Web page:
The central bank’s balance sheet declined by $88 billion to $6.97 trillion (-1.5%) in the week ending July 8, having hit a record high of $7.16 trillion in early June, according to the data source Federal Reserve Bank of St. Louis. The decline is the largest in 11 years.
The drop is a sign of the Fed starting to unwind the liquidity-boosting measures rolled out over the past four months to counter the economic effects of the coronavirus crisis. Some have anticipated a pullback in bitcoin prices as a result.
That’s because the leading cryptocurrency by market value has recently developed a relatively positive correlation with the S&P 500. And Wall Street’s equity index has rallied by over 40% since a slump in March, largely on the back of Fed’s balance sheet expansion.
As such, a contracting balance sheet could portend a pullback in stocks, and perhaps bitcoin.
However, zooming into the details of the Fed’s balance sheet reveals the reduction has been primarily driven by a drop in demand for emergency liquidity measures, a sign the coronavirus-induced stress in the financial system has eased.
“Less emergency funding being used is a healthy sign,” said Richard Rosenblum, co-founder of GSR. “Markets might not be able to stand completely on their own two feet, but they are at least a bit further from code red emergency mode.”
Notably, dollar swap lines — reciprocal agreements between central banks to keep currency available for their commercial banks — have fallen by over $40 billion, as noted by Lyn Alden, founder of Lyn Alden Investment Strategy.
The Fed opened dollar swap lines with other central banks after the coronavirus crash caused a dollar shortage in the international markets. Therefore, the latest decline in the dollar swap lines could be considered good news.
Meanwhile, the balance of outstanding repurchase agreements, or repos, slipped to zero from $61.2 billion seen in the week ended July 1. Repos are a source of short-term funding for commercial banks. The Fed began injecting liquidity in the repo market in mid-September 2019 and ramped up the effort following the market crisis in March.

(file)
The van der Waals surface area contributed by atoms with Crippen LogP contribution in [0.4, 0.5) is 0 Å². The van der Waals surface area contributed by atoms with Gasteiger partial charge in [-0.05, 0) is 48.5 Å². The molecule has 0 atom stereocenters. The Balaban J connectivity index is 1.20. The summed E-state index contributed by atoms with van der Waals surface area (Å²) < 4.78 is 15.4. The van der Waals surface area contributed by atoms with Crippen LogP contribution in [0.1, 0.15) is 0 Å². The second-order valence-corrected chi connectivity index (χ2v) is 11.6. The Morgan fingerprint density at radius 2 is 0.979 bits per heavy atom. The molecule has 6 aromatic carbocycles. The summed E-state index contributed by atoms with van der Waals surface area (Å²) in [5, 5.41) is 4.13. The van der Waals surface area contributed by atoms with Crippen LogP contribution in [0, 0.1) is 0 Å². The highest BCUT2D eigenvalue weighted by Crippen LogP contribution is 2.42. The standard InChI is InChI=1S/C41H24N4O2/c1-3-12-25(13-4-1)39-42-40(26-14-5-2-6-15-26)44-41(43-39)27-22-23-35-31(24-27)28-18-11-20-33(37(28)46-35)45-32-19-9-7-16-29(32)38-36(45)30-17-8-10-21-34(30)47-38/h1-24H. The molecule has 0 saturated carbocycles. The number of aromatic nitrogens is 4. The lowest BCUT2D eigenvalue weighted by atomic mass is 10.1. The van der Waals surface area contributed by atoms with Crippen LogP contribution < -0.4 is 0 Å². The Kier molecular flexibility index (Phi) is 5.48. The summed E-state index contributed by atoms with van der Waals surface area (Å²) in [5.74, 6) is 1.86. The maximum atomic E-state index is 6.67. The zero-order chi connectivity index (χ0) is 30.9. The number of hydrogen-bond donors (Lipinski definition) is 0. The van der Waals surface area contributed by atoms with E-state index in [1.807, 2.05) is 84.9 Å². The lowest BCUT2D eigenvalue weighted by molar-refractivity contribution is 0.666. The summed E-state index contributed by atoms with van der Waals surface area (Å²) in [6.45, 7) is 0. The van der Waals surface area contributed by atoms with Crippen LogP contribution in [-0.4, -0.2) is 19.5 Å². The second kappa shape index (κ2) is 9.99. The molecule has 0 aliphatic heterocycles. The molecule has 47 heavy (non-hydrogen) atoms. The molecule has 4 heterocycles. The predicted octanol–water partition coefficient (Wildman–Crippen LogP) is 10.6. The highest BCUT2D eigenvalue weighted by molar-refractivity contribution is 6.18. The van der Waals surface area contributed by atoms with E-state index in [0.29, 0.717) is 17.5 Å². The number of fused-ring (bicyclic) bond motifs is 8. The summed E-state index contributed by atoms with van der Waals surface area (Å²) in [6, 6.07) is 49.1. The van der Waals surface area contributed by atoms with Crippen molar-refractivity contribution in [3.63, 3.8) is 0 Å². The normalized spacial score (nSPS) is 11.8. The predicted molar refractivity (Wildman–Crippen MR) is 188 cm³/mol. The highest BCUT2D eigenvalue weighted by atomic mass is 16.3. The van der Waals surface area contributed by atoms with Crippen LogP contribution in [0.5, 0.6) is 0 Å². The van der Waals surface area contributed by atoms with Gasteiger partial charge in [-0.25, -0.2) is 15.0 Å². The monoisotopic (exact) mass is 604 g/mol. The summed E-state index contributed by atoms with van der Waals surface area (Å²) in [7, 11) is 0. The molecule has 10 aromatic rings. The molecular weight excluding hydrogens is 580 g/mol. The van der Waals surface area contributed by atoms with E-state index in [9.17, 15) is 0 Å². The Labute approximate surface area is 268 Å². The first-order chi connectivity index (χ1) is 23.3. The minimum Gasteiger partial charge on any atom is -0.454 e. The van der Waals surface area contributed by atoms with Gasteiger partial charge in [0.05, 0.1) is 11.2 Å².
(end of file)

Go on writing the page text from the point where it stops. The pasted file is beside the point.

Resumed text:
As such, the decline in repos to zero indicates that the coronavirus-induced stress in the funding markets has eased significantly.
However, the Fed is still injecting liquidity into the U.S. economy via purchases of U.S. treasuries at a faster pace. The central bank accumulated treasuries worth $18 billion during the past week, pushing the overall bond holdings to a new high of $4.23 trillion.
All in all, the Fed’s balance sheet contraction and drop in repos and swap lines appear indicative of a Goldilocks scenario for equities, given the ongoing crisis at least, and seems unlikely to pose a threat to bitcoin’s price.
The cryptocurrency would still face stronger selling pressure if stocks once more collapse on adverse coronavirus news. But the market is still showing resilience with a measured drop, even though U.S. registered 65,551 new coronavirus cases on Thursday, a new daily record, according to John Hopkins University.
At press time, futures tied to the S&P 500 are reporting a 0.33% decline, while bitcoin is changing hands near $9,170, having faced rejection above $9,400 on Thursday.
Bitcoin fell below $9,150 early Friday, reversing most of the gain from $9,060 to $9,480 seen in the first half of the week.
The pullback has invalidated the bullish view put forward by Wednesday’s upside break of a falling channel represented by trendlines connecting June 1 and 22 highs and June 2 and 15 lows.
Essentially, it’s a case of failed breakout, which chart analysts consider a powerful bearish signal. In addition, the 3% decline seen in the past 24 hours has established another bearish lower high on the daily chart, as noted by popular analyst Josh Rager.
Even so, it is still too early to say the bears have regained control because the cryptocurrency is holding above $9,000. Sellers have failed multiple times in the last four weeks to establish a strong foothold below that psychological support.
As such, the immediate outlook would remain neutral as long as prices are trapped in the range of $9,000 and $9,480 (Wednesday’s high). Acceptance under $9,000 may prove costly — so much so that the cryptocurrency may end up falling to $7,100.
Meanwhile, a move above $9,480 would put the focus on the psychological hurdle of $10,000 once more. Option traders are betting on a bullish breakout.